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Doppler ultrasound and its applications in neurology

The Doppler ultrasound and intracranial ultrasound scan is a non-invasive, real-time imaging investigation that highlights blood vessels in the head, neck, and upper chest, their structural changes, as well as blood circulation in this system.

“This type of performant investigation, referred to in terms of specialty as cervical-cerebral (transcranial) ultrasound, is used in the study of the fetal or newborn brain and, in the case of adults, it is used in the investigation of blood vessels at the level of the cervical and cerebral region. The Doppler ultrasound can determine the existence of stenoses, occlusions, dissections or malformations of the blood vessels,” explains Ms Hertea Cristina, Neurology Consulatant with cervical-cerebral ultrasound competence at Neuroaxis clinic.

 The Cervical-cerebral ultrasonography (the Transcranial Doppler) has the highest clinical applicability in the detection and staging of stenoses, but is also used successfully for:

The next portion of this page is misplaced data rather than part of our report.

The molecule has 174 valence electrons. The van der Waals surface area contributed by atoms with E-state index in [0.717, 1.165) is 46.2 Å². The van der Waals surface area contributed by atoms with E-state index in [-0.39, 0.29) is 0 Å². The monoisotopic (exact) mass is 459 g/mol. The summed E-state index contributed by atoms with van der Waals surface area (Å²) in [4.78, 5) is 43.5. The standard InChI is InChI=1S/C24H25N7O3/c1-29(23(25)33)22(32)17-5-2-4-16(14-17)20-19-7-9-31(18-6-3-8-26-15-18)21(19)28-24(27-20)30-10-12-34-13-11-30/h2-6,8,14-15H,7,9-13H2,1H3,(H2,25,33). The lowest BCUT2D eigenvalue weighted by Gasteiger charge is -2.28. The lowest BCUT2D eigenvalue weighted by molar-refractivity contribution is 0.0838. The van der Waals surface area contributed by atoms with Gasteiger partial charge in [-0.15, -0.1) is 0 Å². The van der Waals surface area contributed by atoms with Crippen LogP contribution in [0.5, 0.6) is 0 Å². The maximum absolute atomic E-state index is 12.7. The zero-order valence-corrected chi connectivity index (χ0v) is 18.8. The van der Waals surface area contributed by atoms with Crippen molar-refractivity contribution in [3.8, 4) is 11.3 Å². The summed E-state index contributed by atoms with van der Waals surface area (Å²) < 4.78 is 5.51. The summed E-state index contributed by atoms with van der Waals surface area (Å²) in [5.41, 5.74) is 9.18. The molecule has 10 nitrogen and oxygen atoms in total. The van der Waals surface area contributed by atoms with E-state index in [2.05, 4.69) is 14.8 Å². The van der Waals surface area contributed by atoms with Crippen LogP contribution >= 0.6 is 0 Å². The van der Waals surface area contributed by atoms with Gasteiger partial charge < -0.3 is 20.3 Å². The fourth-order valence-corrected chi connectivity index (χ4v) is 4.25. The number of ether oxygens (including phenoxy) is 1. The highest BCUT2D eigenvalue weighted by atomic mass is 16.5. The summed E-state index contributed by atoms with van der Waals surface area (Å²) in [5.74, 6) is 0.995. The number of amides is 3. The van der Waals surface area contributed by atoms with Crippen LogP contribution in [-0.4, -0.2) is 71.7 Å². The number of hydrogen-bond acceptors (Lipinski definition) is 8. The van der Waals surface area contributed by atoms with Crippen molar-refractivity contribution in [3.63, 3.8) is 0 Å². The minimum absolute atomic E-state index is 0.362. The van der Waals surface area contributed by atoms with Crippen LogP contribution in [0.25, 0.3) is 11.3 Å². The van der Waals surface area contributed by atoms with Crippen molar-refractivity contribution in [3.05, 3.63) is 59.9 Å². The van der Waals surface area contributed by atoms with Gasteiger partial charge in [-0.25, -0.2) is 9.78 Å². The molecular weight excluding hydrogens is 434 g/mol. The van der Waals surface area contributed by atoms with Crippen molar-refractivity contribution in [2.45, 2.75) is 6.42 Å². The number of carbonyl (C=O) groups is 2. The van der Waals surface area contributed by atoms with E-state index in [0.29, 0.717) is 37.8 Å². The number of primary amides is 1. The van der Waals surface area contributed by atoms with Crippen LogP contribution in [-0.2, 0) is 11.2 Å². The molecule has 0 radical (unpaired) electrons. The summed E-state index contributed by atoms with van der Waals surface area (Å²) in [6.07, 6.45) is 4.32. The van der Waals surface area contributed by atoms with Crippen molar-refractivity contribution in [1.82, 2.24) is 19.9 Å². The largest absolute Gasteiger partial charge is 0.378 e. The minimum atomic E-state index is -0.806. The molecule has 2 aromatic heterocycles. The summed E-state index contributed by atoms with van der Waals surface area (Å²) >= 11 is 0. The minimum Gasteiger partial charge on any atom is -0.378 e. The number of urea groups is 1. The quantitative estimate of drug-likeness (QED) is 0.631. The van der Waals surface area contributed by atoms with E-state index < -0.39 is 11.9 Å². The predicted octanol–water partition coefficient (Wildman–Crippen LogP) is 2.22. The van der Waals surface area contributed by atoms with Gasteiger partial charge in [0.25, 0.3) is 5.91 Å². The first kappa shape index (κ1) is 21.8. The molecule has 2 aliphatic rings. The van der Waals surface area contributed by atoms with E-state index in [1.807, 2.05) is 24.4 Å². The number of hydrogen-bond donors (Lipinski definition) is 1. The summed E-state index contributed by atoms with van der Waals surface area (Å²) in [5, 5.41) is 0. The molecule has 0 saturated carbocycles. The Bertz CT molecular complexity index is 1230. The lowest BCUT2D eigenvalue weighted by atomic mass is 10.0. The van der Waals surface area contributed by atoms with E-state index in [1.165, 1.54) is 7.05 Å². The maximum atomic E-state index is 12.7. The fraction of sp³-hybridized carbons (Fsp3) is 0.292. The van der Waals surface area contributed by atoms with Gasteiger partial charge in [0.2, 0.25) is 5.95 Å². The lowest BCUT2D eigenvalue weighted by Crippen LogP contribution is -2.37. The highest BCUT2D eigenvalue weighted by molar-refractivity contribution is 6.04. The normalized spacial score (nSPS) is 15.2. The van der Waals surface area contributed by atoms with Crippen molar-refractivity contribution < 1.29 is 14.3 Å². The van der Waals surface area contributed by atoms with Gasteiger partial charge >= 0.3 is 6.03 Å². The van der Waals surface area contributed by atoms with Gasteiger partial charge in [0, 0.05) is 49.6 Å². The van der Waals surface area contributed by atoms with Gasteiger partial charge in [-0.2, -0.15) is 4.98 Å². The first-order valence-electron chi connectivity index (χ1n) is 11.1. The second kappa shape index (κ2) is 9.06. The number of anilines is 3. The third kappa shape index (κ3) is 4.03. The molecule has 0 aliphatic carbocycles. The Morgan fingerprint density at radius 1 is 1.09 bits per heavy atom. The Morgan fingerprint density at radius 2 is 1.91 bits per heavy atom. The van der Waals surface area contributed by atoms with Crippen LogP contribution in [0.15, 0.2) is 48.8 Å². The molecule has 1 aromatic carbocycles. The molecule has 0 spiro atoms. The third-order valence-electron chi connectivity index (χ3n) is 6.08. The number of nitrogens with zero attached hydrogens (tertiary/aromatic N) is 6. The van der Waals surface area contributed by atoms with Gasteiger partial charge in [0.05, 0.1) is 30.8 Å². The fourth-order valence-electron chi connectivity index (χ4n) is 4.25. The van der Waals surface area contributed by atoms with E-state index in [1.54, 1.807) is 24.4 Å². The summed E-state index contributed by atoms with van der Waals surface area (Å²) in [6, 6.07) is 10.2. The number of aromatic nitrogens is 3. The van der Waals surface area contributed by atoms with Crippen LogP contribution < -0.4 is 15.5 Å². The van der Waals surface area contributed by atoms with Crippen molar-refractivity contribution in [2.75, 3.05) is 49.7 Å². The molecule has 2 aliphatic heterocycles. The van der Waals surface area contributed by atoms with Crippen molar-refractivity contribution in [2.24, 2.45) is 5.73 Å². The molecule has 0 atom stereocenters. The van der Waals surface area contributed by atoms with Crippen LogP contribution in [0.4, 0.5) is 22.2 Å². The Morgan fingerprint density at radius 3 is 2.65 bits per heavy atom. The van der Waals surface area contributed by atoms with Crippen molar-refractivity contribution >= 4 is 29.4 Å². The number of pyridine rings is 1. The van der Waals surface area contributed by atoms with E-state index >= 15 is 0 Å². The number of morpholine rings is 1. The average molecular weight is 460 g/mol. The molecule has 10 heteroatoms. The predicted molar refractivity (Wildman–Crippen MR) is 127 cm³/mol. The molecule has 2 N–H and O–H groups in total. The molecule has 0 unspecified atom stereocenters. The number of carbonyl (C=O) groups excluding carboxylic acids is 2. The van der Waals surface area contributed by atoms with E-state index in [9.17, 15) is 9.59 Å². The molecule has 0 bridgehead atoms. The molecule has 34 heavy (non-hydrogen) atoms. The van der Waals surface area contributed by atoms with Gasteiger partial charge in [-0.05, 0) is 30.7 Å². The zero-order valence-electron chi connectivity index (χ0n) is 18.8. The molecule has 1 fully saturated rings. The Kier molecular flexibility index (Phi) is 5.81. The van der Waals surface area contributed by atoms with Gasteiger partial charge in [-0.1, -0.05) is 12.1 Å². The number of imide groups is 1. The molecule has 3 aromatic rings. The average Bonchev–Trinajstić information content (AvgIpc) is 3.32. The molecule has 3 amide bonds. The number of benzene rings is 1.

• The detection of arterial dissection
  • In monitoring patients who have undergone endarterectomy or Stenting and Angioplasty
  • Detection of cerebral vasospasm (which appears as a complication in subarachnoid hemorrhage)
  • Arterio-venous fistulas (e.g. the carotid-cavernous fistula)
  • In fibro-muscular dysplasia
  • Intracranial Arteriovenous Malformation

What are the advantages of the Doppler ultrasound

  • it is an 100% non-invasive investigation. The patient has no discomfort during the investigation;
  • Zero risks for patients. It is a procedure that does not involve radiation of any kind;
  • It is superior in cost-effectiveness as compared to other methods used to investigate cerebral vascular axis;
  • It is reproducible;
  • Provides real-time information, which increases accuracy and allows an accurate diagnosis.

How it works

The Doppler ultrasound uses ultrasound, and the neurosonology device is equipped with a transducer that is capable of transforming electrical energy into ultrasounds, with a frequency of 5-20 kHz.

Waves are transmitted to the brain, with different tissues having variable acoustic impedance, which translates into images with points of different brightnes. In this way the examined structures appear as an image, most commonly in shades of grey.

Thus, the large arteries at the base of the neck can be seen, as well as their major intracranial branches.

Last Updated on February 21, 2020

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